Knishes and Camels and Rain, Oh My!


Recently my family scheduled a quarterly birthday party, and I took some time off from work to attend.

My immediate family lives in the greater New York City area, although scattered far and wide. Apart from my 12 hour distance, most are 2 or 3 hours distant from each other. Thus, we try to have fewer get-togethers that address multiple reasons. This party included two anniversaries and 8 birthdays that happened since the last quarterly party.

Mary and the adults couldn’t take off from work, so I drove by myself. After all, 727 miles isn’t that far. So, on a still dark Friday morning at 6:30am (lousy farmers!) I set out for New Jersey in a light drizzle. The drizzle turned into a steady rain, then into a downpour, and back and forth for the entire drive.

The. Entire. Drive.


Apart from the rain, it wasn’t that bad until I reached New Jersey. Somewhere around 100 miles from my destination I encountered a series of minor accidents, each one causing traffic backups (I suppose as the drivers slowed down to ask the cops to move the bodies closer…) The overall 12 hour trip ended up taking about 13.5 hours because of that.

Had fun hanging with my big sister and her husband. She asked me the following morning if there was anything I wanted to do. Now, I’d grown up in New York and I wasn’t about to go playing tourist. No, like any self-respecting expat New Yorker, I had food items to acquire!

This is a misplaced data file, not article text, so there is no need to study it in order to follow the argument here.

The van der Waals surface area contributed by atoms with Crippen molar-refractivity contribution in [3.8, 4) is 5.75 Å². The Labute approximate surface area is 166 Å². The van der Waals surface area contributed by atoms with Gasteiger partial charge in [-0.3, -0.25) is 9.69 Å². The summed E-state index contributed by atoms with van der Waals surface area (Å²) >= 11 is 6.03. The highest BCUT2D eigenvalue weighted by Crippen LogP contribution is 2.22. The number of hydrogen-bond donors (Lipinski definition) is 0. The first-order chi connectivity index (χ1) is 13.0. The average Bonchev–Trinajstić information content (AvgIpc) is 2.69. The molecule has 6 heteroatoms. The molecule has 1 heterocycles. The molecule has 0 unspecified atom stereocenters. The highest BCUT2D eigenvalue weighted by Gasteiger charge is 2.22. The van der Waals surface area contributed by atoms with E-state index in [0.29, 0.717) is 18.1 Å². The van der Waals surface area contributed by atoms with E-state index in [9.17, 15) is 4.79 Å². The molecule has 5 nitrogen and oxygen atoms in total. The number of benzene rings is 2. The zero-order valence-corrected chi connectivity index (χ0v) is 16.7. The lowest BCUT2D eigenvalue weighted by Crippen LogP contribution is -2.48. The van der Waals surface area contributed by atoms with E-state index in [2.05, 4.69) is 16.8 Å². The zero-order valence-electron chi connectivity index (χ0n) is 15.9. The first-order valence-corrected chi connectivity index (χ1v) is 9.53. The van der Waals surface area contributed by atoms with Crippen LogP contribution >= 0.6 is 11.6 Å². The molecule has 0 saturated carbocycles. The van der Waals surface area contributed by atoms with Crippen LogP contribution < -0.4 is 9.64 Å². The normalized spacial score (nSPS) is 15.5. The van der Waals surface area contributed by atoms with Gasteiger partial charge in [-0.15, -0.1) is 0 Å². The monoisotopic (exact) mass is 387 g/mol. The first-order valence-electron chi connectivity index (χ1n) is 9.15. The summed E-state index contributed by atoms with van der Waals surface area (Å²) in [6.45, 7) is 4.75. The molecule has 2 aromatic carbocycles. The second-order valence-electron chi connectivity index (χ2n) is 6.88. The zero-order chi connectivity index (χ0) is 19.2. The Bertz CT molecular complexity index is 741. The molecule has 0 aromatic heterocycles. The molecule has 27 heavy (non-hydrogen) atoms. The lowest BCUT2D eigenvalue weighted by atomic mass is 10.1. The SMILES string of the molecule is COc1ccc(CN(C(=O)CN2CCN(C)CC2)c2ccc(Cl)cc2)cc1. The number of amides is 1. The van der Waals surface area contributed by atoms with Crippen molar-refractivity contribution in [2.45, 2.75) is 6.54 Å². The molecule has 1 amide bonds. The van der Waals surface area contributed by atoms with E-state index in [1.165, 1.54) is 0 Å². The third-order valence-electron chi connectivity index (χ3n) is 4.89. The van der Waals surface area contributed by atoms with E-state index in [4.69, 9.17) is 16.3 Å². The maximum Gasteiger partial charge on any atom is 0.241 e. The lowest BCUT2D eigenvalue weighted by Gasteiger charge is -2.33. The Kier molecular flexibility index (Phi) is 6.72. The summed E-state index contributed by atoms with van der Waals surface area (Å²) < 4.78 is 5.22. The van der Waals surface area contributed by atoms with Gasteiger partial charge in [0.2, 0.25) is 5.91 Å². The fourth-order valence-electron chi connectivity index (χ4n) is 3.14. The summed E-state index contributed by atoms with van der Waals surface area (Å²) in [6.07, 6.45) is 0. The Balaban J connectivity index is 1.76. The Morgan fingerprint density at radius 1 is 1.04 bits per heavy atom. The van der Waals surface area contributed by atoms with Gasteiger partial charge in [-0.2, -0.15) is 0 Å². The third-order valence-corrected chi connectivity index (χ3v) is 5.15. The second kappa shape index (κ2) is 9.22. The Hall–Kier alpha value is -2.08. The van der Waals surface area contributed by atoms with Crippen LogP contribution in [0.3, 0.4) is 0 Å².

First on the list was potato knishes. A standard fare at any Jewish deli, the knish is basically a battered and seasoned mashed potato patty. You eat them warm with yellow mustard. Not brown mustard, not dijon. Yellow.

Editor’s Note: There are food rules. Learn them.

I also had other items on my food list:

  • Escarole (a variety of greens that makes great soup)
  • Cafe Bustelo instant decaf (they have the caf version here in Columbus but not decaf)
  • A pepper I can’t recall the name of, which my sister uses in her famous Spanish rice dish (so she’d know it to find it)
  • Miso paste (because we like miso soup and found the paste last time we were in Jersey at an Asian supermarket.)

Editor’s Note: That was the supermarket that featured an entire aisle of ramen noodles and (I swear I am not making this up) an honest-to-god talking toilet.

So, armed with this list we set out on Saturday morning. We hit a few of the supermarkets around her, hoping to find knishes in their deli section. No dice. So we hit a few more. Again, no dice. Shaelee suggested that we go to the town where she gets her hair done since they have a large Jewish population. Drive drive drive… and we’re there.

“Oh this place might have it… no wait, they’re closed.”

“Maybe this place might… nope, closed too.”

“How about this… closed.”

At this point it dawns on me that driving around looking for a Jewish deli on Saturday isn’t going to work very well, as that’s the Sabbath and they’ll be home. Duh. (“Saturday is like Sunday, only Jewish.”)